FOR those who do not know, I am a movie addict.
I watch a lot of movies in cinemas and collect them in the form of DVDs, be it movies, TV shows, special edition releases, etc.
Lately, the shift has been to buying the high-definition Blu-ray titles and, if the price is right, replacing my DVD collection with a Blu-ray version.
So it was with much joy that I saw that Warner Brothers is having a DVD to Blu-ray replacement promotion, where users can convert their DVDs into Blu-rays.
The plan is simple – visit www.dvd2blu.com and check if you own any of the 50 titles listed, like Rush Hour 3 or Ocean's Thirteen.
Click on the titles you want and pay a token sum of between US$7.95 to $9.95 for each, and you will receive the new Blu-ray copies after you mail them the DVD versions you own.
The catch, of course, is that this is available only to US residents and even if you find a way to circumvent the shipping details, this exercise will most likely work on the US protocol (Code 1 DVDs) and not the local Code 3 versions.
While it is great to see a Hollywood studio rally consumers towards Blu-ray – and its own Blu-ray content – by getting movie fans to upgrade their DVDs rather than replace them, it is highly doubtful that local consumers will ever see such an offer here.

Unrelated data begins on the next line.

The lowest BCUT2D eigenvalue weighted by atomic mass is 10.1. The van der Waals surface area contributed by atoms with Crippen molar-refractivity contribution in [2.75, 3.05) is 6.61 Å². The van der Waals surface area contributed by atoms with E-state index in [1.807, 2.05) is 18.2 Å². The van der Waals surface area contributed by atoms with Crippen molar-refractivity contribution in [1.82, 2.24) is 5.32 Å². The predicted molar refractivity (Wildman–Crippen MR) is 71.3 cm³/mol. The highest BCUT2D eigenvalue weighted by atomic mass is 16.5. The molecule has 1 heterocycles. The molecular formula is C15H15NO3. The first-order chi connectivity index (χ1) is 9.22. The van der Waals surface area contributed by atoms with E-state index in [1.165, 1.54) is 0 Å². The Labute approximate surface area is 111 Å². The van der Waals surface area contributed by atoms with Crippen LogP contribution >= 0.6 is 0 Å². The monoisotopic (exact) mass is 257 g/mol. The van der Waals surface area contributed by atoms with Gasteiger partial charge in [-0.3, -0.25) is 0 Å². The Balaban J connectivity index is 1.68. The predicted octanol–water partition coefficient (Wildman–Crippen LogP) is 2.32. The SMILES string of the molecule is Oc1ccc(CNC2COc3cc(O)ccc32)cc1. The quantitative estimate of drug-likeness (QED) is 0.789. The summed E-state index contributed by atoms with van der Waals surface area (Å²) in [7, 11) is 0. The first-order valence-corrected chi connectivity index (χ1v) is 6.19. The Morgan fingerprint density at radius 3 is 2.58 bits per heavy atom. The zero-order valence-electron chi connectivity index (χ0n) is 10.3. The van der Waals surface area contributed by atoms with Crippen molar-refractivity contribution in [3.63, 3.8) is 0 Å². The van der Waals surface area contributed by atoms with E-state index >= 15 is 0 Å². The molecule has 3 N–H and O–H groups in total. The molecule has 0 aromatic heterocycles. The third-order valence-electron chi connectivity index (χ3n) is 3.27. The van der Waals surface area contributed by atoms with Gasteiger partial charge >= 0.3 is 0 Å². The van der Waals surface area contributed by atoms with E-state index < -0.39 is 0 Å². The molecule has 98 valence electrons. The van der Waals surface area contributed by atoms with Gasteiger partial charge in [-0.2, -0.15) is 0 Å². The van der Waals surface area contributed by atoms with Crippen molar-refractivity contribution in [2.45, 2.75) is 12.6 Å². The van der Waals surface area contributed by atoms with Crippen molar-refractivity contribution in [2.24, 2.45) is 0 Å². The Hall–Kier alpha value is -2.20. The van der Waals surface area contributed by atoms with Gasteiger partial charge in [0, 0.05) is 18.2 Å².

The simple answer is because Hollywood studios do not release DVDs or Blu-ray titles directly to the local market.
Instead, they use licensees who pay studios the royalties for movies on DVD and Blu-ray titles, and then sell them to retailers and consumers.
So if the licensee has already paid Warner for the royalties on that copy of Journey To The Centre Of The Earth DVD they sold you, they will not be thrilled to take back that DVD in exchange for a Blu-ray version instead – losing money in the process.
They will make more money if they sell you that copy of Journey To The Centre Of The Earth Blu-ray, because the token sum that they should charge, if the licensee ever rolls out such an exchange, will leave them with very little profit.
This royalty, when factored into the price of a DVD, also explains why movies cost a lot more here, compared to the US.
As much as I can see the reason behind the call to support local businesses and suppliers, it is reasons like this US-only deal with Warner that makes me question what I get for my loyalty.
I am stuck with a bunch of soon-to-be outdated DVDs with no other recourse than to buy Blu-ray versions as replacement.
If I had, like some of my friends here, bought the US Code 1 DVDs, there would still be the option for me to participate in the upgrade program.
But I picked the wrong camp to support and you can bet I won't make that mistake again.